As many translators question the future in view of the rise of machine learning, and in the legal domain in particular due to concerns about quality, confidentiality, and reliability of translations, I noted with interest a presentation about legal analytics, and how big data and machine learning is being applied to the tasks that lawyers undertake.
Category Archives: Articles
Article – Japanese legal translation
An excellent short article has just been published in The Linguist, entitled “The law of Japan”, written by Gwen Clayton and looking at “the perks and pitfalls of translating Japanese legal documents into English.
July-August 2014 digest
For those who have been away in the last few weeks, here’s a digest of some key posts from July and August.
You can also browse the blog by using the category list in the left-hand sidebar, or the monthly archives, or with the search box at the top right.
From WikiLeaks to MT-leaks?
On Sunday I had a “Duh” moment when I saw an article entitled “Free machine translation can leak data“, published in TCWorld, a magazine for international information management. I think I can safely say that this doesn’t take any legal translator by surprise (!), nor indeed any other reader of this blog.
Research journal issue on crime fiction (open access)
The latest issue of The Journal of Specialised Translation is now available, including articles on crime fiction in translation, video interviews with crime fiction writers and translators, and reviews.
The journal is well-regarded and aims to create a forum for translators and researchers in specialised translation, to disseminate information, exchange ideas and to provide a dedicated publication outlet. Its issues are open access.
Toubon continued…Advertising language in France
Following last Friday’s post on Chinese moves to protect their language (Echoes of Toubon in China), I came across an interesting article by DLA Piper LLP on advertising in France.
Echoes of Toubon in China
Having been in France during the furore surrounding the “loi Toubon“, enacted in 1994¹ and prohibiting the use of foreign language terms where French equivalents existed , I was fascinated to see a recent BBC News article about controversy in China.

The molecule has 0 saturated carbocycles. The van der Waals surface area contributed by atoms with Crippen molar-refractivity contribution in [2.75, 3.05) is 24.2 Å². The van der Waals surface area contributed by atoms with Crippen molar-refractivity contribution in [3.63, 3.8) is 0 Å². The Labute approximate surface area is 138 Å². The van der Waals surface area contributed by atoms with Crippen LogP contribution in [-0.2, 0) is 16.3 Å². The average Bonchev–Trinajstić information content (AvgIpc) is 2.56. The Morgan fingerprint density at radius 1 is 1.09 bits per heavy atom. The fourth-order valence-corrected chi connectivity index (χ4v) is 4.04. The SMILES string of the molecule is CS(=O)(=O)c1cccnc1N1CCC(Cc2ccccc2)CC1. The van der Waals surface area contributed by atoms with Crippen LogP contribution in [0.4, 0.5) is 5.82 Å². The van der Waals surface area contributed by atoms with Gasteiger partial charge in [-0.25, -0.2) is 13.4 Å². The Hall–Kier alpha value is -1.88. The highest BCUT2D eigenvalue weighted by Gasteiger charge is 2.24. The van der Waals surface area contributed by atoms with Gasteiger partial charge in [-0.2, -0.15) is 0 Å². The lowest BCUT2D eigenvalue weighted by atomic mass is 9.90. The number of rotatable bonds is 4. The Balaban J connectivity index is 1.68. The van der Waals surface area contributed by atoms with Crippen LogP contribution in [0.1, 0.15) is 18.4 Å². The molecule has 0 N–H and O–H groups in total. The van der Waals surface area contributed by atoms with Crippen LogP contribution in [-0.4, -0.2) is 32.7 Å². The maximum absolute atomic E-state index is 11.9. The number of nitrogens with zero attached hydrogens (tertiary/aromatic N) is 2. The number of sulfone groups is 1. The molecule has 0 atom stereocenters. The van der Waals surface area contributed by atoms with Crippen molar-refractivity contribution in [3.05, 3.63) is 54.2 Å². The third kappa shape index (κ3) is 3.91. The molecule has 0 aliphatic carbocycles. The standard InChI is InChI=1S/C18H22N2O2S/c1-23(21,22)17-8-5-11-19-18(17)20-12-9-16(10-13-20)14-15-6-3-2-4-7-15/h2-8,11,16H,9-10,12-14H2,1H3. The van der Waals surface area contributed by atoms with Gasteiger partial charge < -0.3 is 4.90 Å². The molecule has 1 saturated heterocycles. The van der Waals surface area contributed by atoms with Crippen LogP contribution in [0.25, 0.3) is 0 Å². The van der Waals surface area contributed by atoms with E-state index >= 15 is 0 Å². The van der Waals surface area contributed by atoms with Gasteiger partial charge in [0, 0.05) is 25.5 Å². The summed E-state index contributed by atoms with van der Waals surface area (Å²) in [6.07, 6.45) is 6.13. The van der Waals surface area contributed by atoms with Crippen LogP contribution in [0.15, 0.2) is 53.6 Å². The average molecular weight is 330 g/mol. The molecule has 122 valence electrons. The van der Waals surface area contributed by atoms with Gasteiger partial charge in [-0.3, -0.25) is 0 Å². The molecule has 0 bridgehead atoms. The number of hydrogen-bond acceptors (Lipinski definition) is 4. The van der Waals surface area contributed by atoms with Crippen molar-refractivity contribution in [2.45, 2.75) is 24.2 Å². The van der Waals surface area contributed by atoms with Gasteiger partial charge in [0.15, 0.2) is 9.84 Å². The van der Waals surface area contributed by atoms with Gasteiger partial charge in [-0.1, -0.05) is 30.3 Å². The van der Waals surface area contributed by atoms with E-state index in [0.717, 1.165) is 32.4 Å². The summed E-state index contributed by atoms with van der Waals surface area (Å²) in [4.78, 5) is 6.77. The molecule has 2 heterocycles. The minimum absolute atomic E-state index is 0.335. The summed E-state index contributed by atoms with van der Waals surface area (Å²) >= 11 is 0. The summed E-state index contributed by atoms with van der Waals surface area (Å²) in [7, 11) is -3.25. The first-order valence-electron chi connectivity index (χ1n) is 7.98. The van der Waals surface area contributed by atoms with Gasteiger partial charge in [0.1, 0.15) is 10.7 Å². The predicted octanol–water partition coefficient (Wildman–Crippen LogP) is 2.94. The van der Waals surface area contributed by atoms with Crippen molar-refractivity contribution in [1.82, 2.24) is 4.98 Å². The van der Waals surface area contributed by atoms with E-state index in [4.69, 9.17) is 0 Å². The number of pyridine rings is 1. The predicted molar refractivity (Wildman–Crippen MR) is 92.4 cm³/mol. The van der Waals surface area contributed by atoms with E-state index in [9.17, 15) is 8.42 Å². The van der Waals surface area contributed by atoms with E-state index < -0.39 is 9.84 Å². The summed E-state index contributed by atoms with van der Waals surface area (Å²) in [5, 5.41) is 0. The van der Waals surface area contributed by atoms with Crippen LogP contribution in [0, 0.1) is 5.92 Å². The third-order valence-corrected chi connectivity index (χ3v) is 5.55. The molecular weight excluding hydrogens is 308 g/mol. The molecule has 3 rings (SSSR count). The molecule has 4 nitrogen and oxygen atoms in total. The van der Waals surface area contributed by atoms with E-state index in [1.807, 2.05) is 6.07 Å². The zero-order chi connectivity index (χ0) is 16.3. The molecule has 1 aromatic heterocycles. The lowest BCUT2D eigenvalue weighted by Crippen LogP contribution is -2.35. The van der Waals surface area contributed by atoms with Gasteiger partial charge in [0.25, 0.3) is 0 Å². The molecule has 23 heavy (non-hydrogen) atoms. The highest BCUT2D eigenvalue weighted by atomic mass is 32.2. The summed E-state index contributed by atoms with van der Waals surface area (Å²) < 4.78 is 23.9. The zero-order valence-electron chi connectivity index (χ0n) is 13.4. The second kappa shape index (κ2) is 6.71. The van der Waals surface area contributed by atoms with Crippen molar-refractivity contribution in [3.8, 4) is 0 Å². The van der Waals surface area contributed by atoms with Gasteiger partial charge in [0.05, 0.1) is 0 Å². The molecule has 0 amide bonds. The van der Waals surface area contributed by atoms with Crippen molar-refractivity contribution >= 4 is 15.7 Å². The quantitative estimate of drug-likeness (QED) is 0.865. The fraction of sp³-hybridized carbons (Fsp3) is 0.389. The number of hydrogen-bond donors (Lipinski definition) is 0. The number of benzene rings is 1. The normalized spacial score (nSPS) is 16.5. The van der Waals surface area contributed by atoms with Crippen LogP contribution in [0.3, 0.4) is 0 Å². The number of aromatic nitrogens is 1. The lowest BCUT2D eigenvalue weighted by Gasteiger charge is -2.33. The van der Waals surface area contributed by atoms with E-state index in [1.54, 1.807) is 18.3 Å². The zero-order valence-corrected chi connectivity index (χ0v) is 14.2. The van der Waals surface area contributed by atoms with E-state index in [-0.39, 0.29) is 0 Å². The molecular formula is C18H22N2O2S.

The Unified Patent Court – an oxymoron?
Following Helen Smith’s post reporting from the Oxford unitary patent conference, I was interested to see this article by Franklin Dehousse, Professor (in abeyance) at the University of Liège and judge at the Court of Justice of the European Union (General Court) – The Unified Court on Patents: The New Oxymoron of European Law. The article forms part of the Egmont Papers, published by the Egmont Institute.
Lawyers, designers and access to text
I recently stumbled upon what I feel is a groundbreaking paper by Jay A. Mitchell from Stanford Law School, Putting some product into work-product: corporate lawyers learning from designers.
Google’s T&Cs harder to read than Beowulf
Following on from past posts about readability – Translating through the fog; and The Writer’s Diet test; as well as a great guest post on Lessons in powerful writing (from a lawyer…) – last week I came across some new text analysis software in an article about a browser plug-in called Literatin, which provides a Simple Measure of Gobbledygook (SMOG) score.
Researchers from the University of Nottingham have calculated that the updated version of Google’s latest terms and conditions is harder to read than Beowulf or War and Peace. 😉
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